Dear Friends of the Institute for Protein Design,
On behalf of the UW Institute for Protein Design (IPD), it is my pleasure to provide you with an update on progress in our work. Outlined below, we describe how generous funding from the Washington Research Foundation, the Washington State legislature, and the Life Sciences Discovery Fund with matching grants from philanthropists is enabling the IPD to design a whole new world of synthetic proteins that address 21st century challenges in medicine, energy and technology.
David Baker, Ph.D.
Professor of Biochemistry, HHMI Investigator, and IPD Director
In 2014, the Washington State Legislature invested $1 million in the IPD to support promising new protein design research. With funding from the State of Washington, we have been able to recruit a talented computational biologist, Dr. Frank DiMaio, to join the IPD as an assistant professor in the Department of Biochemistry. In addition, two more basic science faculty will join Dr. DiMaio at the IPD over the next two years.
The Washington state funding, together with a $1.4 million Opportunity Grant from the Life Sciences Discovery Fund (LSDF) and matching grants from local philanthropists, has enabled us to purchase essential equipment for the IPD’s translational research center, protein production core lab and our shared instrument facility. In addition, we have enhanced our computing core through a subscription to the powerful Hyak computing cluster at the UW. These key investments are already having a tremendous impact on the efficiency of our protein design process, enabling us to more rapidly translate protein designs into advanced cell and animal studies with our collaborators.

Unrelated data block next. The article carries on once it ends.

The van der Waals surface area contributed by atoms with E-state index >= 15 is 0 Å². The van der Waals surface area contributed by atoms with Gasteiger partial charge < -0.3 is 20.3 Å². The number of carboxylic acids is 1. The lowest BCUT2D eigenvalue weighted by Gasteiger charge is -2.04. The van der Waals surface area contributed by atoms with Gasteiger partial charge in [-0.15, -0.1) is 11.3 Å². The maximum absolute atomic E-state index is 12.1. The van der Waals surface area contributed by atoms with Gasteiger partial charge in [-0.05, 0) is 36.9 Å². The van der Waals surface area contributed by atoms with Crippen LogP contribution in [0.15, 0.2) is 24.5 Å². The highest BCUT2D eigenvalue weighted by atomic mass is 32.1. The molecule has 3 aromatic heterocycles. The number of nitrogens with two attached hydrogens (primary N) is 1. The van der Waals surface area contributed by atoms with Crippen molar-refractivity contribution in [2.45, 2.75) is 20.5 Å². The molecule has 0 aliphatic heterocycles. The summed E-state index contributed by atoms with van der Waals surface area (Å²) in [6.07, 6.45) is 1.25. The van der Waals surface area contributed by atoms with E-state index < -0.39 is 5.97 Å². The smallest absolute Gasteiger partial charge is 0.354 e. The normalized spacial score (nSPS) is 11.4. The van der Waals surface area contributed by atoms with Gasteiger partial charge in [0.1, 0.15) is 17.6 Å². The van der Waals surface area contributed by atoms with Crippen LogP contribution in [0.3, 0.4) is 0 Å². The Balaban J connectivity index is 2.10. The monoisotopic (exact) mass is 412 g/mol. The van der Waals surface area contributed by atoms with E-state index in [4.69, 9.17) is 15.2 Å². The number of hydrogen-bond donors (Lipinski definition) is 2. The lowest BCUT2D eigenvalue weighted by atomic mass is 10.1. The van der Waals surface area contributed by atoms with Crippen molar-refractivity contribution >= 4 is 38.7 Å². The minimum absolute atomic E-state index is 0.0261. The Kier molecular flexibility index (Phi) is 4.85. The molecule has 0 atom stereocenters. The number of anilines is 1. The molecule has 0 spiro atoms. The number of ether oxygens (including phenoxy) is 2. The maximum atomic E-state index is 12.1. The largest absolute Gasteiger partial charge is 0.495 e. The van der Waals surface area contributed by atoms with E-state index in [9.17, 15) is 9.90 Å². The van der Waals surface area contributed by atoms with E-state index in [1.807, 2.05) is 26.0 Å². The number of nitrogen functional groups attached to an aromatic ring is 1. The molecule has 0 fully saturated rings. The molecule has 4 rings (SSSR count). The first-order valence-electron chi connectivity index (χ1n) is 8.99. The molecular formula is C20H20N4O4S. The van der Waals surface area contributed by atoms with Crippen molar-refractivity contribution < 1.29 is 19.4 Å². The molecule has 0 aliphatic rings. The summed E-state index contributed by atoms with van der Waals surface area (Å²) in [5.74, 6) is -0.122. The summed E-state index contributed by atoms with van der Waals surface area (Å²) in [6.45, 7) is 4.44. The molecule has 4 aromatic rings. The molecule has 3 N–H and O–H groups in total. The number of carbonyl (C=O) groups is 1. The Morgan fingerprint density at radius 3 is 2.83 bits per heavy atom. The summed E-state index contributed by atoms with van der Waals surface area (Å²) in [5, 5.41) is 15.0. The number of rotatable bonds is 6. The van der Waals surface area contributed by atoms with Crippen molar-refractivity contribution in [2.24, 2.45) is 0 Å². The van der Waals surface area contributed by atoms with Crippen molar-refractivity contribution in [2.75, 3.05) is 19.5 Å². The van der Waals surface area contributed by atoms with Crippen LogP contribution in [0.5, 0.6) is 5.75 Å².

In June, the IPD established a translational research center to serve the important role of supporting projects that convert scientific breakthroughs from IPD labs into commercially viable products. The center also prepares outstanding young scientists to commercialize these breakthroughs and establish start-up companies in the Seattle area.
Our translational investigators, are chosen from a pool of brilliant and entrepreneurial postdoctoral fellows at the IPD who have cracked important basic research challenges in protein design and now wish to convert their early stage protein designs into commercially viable assets for real world applications. Dr. Ingrid Swanson Pultz is working on an award winning KumaMax candidate oral therapeutic for celiac disease, and Dr. Neil King is developing totally new protein nanoparticle technology for vaccines and drug delivery. Dr. Lucas Nivon and Dr. Yifan Song will launch a company in 2015 that will provide a set of software-as-service, cloud-based tools that will enable biotechnology and pharmaceutical companies to have more efficient commercial access to our suite of Rosetta protein design algorithms.
Innovation has been increasingly scarce in big pharmaceutical companies and more recently scarce in biotech as the venture community has become progressively conservative. Of course, innovation has continued in academia, but there are many hurdles for academic breakthroughs to have real world impact. We believe that the IPD can bridge this gap and transform groundbreaking innovation into successful Seattle area companies. To do this, the IPD has established tightly woven interdisciplinary collaborations to produce, test and validate new protein designs for vaccines, therapeutics, diagnostics, enzymes, nanomaterials and clean energy.